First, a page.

The most read posts from 2017, in reverse order. Here’s number 4. Check out the original if you want to read the comments. The conference on ‘Protracted Conflict, Aid and Development’ that I wrote about on Friday was funded by the Global Challenges Research Fund, a massive (£1.5bn) UK research programme that is funding, among other things, the LSE’s new Centre for Public Authority and International Development, where I’ll be …Continue reading
research for impact
The conference on ‘Protracted Conflict, Aid and Development’ that I wrote about on Friday was funded by the Global Challenges Research Fund, a massive (£1.5bn) UK research programme that is funding, among other things, the LSE’s new Centre for Public Authority and International Development, where I’ll be putting in a day a week over the next few years. Not surprising, therefore, that the topic of …Continue reading
Local thinktanks are natural allies in ‘Doing Development Differently’ so why not support them better?
Just been reading a rather good paper by Guy Lodge and Will Paxton making the case for supporting thinktanks in developing countries. They’ve been doing just that for several years, building on their experience in the UK at IPPR and No. 10 Downing Street respectively, hence the paper. They both now work at Kivu International. The starting point is that thinktanks are natural allies in …Continue reading
Irene Guijt, Oxfam GB’s head of research, puts me straight after my recent scepticism about the impact of research. And I don’t mean personal impact on CVs. At the annual Economic and Social Research Council (ESRC) impact award ceremony in Westminster, I got a glimpse of the best of what that Research Council has to offer society. I was deeply impressed (even if prize winners …Continue reading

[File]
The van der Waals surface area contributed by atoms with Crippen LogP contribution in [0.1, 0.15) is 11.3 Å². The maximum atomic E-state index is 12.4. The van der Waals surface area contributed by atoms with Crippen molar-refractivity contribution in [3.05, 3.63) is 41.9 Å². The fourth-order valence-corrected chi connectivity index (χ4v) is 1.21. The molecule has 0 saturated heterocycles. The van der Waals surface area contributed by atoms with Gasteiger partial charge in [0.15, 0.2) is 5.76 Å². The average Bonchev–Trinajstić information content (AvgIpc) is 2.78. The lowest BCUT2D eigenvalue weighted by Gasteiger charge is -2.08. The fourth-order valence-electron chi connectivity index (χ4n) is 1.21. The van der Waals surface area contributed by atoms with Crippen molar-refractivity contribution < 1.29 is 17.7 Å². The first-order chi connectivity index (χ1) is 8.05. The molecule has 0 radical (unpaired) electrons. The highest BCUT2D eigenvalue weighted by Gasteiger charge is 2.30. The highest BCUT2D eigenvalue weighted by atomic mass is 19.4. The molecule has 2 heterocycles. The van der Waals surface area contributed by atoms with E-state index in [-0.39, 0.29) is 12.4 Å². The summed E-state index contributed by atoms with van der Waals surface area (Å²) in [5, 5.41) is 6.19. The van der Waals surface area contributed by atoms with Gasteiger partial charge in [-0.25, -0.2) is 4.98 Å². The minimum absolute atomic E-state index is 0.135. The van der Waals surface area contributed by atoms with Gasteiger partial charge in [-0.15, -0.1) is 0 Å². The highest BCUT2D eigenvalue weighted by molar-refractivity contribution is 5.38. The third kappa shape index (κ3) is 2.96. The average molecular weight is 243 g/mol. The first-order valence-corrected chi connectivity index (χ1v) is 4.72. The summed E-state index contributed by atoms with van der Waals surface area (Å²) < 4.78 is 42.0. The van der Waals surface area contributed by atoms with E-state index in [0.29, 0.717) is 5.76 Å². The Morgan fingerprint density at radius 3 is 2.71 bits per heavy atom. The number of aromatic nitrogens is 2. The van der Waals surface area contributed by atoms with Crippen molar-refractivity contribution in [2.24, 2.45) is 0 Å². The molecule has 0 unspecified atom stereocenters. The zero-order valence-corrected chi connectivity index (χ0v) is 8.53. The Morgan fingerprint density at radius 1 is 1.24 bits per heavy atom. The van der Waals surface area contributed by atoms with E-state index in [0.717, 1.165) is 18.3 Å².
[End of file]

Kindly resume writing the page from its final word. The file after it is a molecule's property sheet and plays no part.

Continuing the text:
Last week’s post about academics struggling to design their research for impact certainly got a reaction. Maybe not a twitter storm, but at least a bit of a squall. So it’s time to summarize the debate and reflect a bit. The post annoyed some people in the ‘research for impact’ community, because it was basically saying nothing much has changed. ‘The world has moved on’ …Continue reading
Improving collaboration between practitioners and academics: what to do? (with a little help from Einstein)
Previous posts in this 3 part series explored the obstacles to INGO-academic collaboration, and the lessons of systems thinking. This final post suggests some ways forward (with some sarcastic asides from Einstein) Based on all of the above, a number of ideas emerge for consideration by academics, INGOs and funders of research. Suggestions for academics Comments on the blogposts that formed the basis for this …Continue reading
Yesterday, I wrote about the obstacles to NGO-academic collaboration. In this second of three posts on the interface between practitioners and researchers, I look at the implications of systems thinking. Some of the problems that arise in the academic–INGO interface stem from overly linear approaches to what is in effect an ideas and knowledge ecosystem. In such contexts, systems thinking can help identify bottlenecks and suggest possible …Continue reading
Well it feels like the world just ended, but thought I’d post this anyway. Life goes on and all that. The title to this post was my exam question for a recent discussion with the comms team at ODI. My initial reaction was ‘you’re top of the heap already, relax’, but then I got to thinking about a couple of areas where ODI, and most …Continue reading
So you’ve written the research report: what else do you need to do to ensure people actually read it?
Remember the old days when you wrote a report, published it (perhaps with some kind of executive summary), did a couple of seminars and then declared victory and moved on? Social media have changed that game almost beyond recognition: to maximize impact, any new report more closely resembles a set of Russian dolls, with multiple ‘products’ (hate that word) required to hit different audiences and …Continue reading